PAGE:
US manufacturing contracts in September to lowest since 2009: ISM

WASHINGTON The recession in US manufacturing

worsened last month as plunging global demand and trade frictions drove

activity to its lowest point since the Great Recession, according to an

industry survey released Tuesday.

The unexpected drop in the Institute for Supply Management's closely-

watched index was another worrying sign for the US economy, amid President

Donald Trump's trade war with China, slowing consumer spending and weaker

sales of major factory-made goods.

The bad news knocked the wind out of Wall Street's sails, with the Dow

Jones Industrial Average closing down 1.3 percent.

Trump blamed the Federal Reserve, rather than his own trade wars, accusing

the central bank and Fed Chair Jerome Powell of hurting factory output by

allowing the US dollar to strengthen, by failing to cut interest rates

aggressively, which puts American exports at a disadvantage.

As I predicted, Jay Powell and the Federal Reserve have allowed the

Dollar to get so strong, especially relative to ALL other currencies, that

our manufacturers are being negatively affected, Trump said on Twitter in

yet another attack on the independent institution.

They are their own worst enemies, they don't have a clue. Pathetic!

ISM's manufacturing index fell 1.3 points to 47.8 percent in September,

the lowest point since June 2009 and showing continued contraction. Any

reading above 50 indicates growth.

Economists had expected the index to recover to above 50 percent. Instead,

manufacturing recorded its sixth straight monthly decline and its second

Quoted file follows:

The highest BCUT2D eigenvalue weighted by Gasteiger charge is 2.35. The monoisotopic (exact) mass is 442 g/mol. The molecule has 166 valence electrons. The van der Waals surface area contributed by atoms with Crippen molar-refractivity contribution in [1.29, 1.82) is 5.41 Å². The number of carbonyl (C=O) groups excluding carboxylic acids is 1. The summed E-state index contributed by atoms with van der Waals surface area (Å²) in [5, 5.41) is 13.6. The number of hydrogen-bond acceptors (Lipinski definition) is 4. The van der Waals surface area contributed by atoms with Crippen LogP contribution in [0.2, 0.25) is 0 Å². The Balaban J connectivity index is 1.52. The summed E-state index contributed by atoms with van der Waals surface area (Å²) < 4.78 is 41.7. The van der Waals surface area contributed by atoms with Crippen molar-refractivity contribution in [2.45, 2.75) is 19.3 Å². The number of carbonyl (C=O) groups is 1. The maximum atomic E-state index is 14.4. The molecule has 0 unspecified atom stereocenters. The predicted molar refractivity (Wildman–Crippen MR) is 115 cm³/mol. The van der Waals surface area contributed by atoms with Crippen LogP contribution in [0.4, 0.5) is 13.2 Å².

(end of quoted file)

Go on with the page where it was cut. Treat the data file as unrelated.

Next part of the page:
month in contraction.

'Warning signs are clear'

Timothy Fiore, chair of ISM's manufacturing survey, told reporters the

index was unlikely to see a meaningful recovery so long as demand remained

low.

Clearly without new orders picking up, the number's going to stay down,

he said. I think we're sitting in a position here where we're at a level

that will probably continue.

There was little sign among survey respondents that a three-week

nationwide strike by auto workers or recent gyrations in oil prices had

caused difficulties, he added, although that could change if the strike at

General Motors persists.

Many of the comments from survey participants point to Trump's trade war

with China, noting that the retaliatory tariffs are hurting business and

undermining confidence, despite comments from administration officials

claiming Americans have not been impacted by the dispute.

A major concern was the computers and electronics sector, Fiore said.

That has been one of the primary engines of growth for the last three

years and it's now in a contraction mode, he said.

Total new orders for manufactured goods were at their lowest since 2012.

Export orders, which feed into overall orders, fell to 41 percent, their

worst month since March of 2009.

Manufacturing represents around a tenth of overall US GDP, meaning the

sector can contract without dragging the wider economy into a recession, as

it has in the past.

But trouble for factories is often an early warning, economists say.

Of 18 industries surveyed, three experienced growth miscellaneous

goods, food and chemical products and even they reported growth was weak

to flat.

In the miscellaneous category, a respondent said growth has slowed

dramatically, while in fabricated metals, a sector enjoying robust trade

protection from the Trump administration, a company said the market was

slowing even more than normal for the fourth quarter.

Ian Shepherdson of Pantheon Macroeconomics said the ISM report was pretty

awful.

This survey is a not consistent with recession across the whole economy,

he said in an analysis.

But the warning signs here are clear enough. The trade war is wreaking

havoc, to the point where the incipient upturn in manufacturing in China is

not transmitting, at all, to the US.

Source: Bangladesh Sangbad Sangstha (BSS)